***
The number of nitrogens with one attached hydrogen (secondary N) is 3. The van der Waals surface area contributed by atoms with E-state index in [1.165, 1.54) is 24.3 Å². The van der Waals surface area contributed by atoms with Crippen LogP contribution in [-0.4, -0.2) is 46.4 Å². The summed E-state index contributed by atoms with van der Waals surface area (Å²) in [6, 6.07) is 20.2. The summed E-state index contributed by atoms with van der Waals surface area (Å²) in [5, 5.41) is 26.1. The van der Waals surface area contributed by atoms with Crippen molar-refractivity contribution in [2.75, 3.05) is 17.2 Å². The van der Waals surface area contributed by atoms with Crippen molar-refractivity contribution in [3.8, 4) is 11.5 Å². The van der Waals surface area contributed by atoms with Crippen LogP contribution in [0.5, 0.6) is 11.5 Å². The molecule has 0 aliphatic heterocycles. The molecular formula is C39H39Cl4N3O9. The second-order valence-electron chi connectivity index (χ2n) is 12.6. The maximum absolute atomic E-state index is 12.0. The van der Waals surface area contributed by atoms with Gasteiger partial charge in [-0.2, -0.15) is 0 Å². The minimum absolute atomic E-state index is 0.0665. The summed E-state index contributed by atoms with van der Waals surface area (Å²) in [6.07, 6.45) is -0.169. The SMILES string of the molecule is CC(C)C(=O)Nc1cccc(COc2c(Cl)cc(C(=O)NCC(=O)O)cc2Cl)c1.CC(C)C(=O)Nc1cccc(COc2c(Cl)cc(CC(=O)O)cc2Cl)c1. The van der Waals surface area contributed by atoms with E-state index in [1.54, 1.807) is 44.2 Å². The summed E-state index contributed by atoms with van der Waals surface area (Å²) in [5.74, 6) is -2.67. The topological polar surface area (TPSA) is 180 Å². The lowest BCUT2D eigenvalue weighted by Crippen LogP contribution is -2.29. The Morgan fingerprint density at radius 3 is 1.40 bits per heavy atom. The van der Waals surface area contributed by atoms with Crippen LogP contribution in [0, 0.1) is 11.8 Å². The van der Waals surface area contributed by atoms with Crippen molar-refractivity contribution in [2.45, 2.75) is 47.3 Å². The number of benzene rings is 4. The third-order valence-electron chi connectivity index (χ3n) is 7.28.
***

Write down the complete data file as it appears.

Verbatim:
The number of nitrogens with one attached hydrogen (secondary N) is 3. The van der Waals surface area contributed by atoms with E-state index in [1.165, 1.54) is 24.3 Å². The van der Waals surface area contributed by atoms with Crippen LogP contribution in [-0.4, -0.2) is 46.4 Å². The summed E-state index contributed by atoms with van der Waals surface area (Å²) in [6, 6.07) is 20.2. The summed E-state index contributed by atoms with van der Waals surface area (Å²) in [5, 5.41) is 26.1. The van der Waals surface area contributed by atoms with Crippen molar-refractivity contribution in [2.75, 3.05) is 17.2 Å². The van der Waals surface area contributed by atoms with Crippen molar-refractivity contribution in [3.8, 4) is 11.5 Å². The van der Waals surface area contributed by atoms with Crippen LogP contribution in [0.5, 0.6) is 11.5 Å². The molecule has 0 aliphatic heterocycles. The molecular formula is C39H39Cl4N3O9. The second-order valence-electron chi connectivity index (χ2n) is 12.6. The maximum absolute atomic E-state index is 12.0. The van der Waals surface area contributed by atoms with Gasteiger partial charge in [-0.2, -0.15) is 0 Å². The minimum absolute atomic E-state index is 0.0665. The summed E-state index contributed by atoms with van der Waals surface area (Å²) in [6.07, 6.45) is -0.169. The SMILES string of the molecule is CC(C)C(=O)Nc1cccc(COc2c(Cl)cc(C(=O)NCC(=O)O)cc2Cl)c1.CC(C)C(=O)Nc1cccc(COc2c(Cl)cc(CC(=O)O)cc2Cl)c1. The van der Waals surface area contributed by atoms with E-state index in [1.54, 1.807) is 44.2 Å². The summed E-state index contributed by atoms with van der Waals surface area (Å²) in [5.74, 6) is -2.67. The topological polar surface area (TPSA) is 180 Å². The lowest BCUT2D eigenvalue weighted by Crippen LogP contribution is -2.29. The Morgan fingerprint density at radius 3 is 1.40 bits per heavy atom. The van der Waals surface area contributed by atoms with Crippen LogP contribution in [0, 0.1) is 11.8 Å². The van der Waals surface area contributed by atoms with Crippen molar-refractivity contribution in [2.45, 2.75) is 47.3 Å². The number of benzene rings is 4. The third-order valence-electron chi connectivity index (χ3n) is 7.28.